Several peer-reviewed academic papers have documented how fossil fuel companies have used public communications to mislead the public about the state of climate science and its implications. A University of Reading study published this year showed that up until the mid-2000s, climate change was discussed as a problem with a solution; more recently fossil fuel company language has portrayed climate change as unpredictable and unknowable. Last year, Geoffrey Supran and Naomi Oreskes analyzed 187 climate change communications by ExxonMobil and found that while company's scientists were quietly contributing to climate science and writing reports about it to company executives, the company was paying for advertisements that told a different story.

Watchdogging Matters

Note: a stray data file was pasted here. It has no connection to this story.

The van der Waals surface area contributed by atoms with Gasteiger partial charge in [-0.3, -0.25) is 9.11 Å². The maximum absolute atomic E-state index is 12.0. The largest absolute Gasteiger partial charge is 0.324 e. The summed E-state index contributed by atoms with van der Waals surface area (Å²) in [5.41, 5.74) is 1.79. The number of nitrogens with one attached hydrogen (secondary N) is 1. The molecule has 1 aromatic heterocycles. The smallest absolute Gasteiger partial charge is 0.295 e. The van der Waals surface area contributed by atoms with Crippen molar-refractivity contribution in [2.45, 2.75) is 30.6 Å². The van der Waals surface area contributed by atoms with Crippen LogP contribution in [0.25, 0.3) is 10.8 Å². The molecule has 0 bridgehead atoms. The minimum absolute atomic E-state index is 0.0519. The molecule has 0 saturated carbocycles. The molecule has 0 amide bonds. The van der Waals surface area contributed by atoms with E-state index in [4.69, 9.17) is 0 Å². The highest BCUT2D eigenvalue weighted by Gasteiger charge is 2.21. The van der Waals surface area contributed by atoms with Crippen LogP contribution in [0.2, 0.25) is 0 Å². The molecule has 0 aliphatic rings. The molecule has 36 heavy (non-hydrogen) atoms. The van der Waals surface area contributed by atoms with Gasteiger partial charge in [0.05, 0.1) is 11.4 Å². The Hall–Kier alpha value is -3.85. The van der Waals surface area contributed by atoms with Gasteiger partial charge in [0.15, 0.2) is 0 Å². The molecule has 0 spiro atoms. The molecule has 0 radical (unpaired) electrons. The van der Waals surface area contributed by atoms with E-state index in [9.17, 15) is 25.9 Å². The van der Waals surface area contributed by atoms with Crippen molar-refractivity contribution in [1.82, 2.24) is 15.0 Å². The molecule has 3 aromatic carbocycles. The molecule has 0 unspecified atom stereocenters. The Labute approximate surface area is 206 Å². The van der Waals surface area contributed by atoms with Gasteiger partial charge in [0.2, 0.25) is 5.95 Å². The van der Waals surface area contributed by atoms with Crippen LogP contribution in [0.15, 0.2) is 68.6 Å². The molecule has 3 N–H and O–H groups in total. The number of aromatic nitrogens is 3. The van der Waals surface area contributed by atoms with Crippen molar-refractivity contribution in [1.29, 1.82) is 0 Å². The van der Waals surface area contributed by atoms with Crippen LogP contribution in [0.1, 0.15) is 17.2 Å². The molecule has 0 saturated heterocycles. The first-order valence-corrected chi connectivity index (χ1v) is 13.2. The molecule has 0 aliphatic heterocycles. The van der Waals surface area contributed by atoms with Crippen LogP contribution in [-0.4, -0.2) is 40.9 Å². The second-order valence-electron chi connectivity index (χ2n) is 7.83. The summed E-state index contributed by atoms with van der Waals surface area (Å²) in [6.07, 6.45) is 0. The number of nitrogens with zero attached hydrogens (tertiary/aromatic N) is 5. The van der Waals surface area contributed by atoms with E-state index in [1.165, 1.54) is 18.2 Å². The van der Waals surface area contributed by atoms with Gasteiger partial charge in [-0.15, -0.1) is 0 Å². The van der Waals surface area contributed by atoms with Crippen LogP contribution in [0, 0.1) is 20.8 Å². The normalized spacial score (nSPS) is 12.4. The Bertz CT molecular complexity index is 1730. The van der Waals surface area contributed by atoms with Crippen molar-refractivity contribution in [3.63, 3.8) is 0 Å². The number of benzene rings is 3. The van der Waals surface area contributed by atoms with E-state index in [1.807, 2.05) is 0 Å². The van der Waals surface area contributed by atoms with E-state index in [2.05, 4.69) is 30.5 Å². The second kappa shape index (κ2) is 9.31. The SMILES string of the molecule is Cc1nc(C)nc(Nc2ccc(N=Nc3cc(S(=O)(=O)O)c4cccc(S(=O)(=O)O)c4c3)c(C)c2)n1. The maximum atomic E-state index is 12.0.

Whether through outright climate denial, sowing public confusion on climate science, or funding of third-party groups that spread climate disinformation, each of these companies has tried to obscure climate science. But, as we saw with BP, the threat of public exposure and pressure apparently pushed the company to correct its website. As with most companies, major fossil fuel companies want to avoid the reputational risk of being branded climate deniers. This is why public watchdogging really matters.

Fossil fuel companies need to acknowledge scientific evidence that shows

1. The extraction and burning of their product is the main driver of climate change and,

2. avoiding the worst climate impacts requires dramatic cuts to carbon emissions immediately.

UCS and members of our science network and supporters will continue to hold these companies accountable for what they (and their trade groups) say and do on climate change.

Brenda Ekwurzel is a senior climate scientist and the director of climate science at UCS.

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Ola Elvestrun, Norway's environment minister, announced Thursday that it is freezing its contributions to the Amazon Fund, and will no longer be transferring €300 million ($33.2 million) to Brazil. In a press release, the Norwegian embassy in Brazil stated: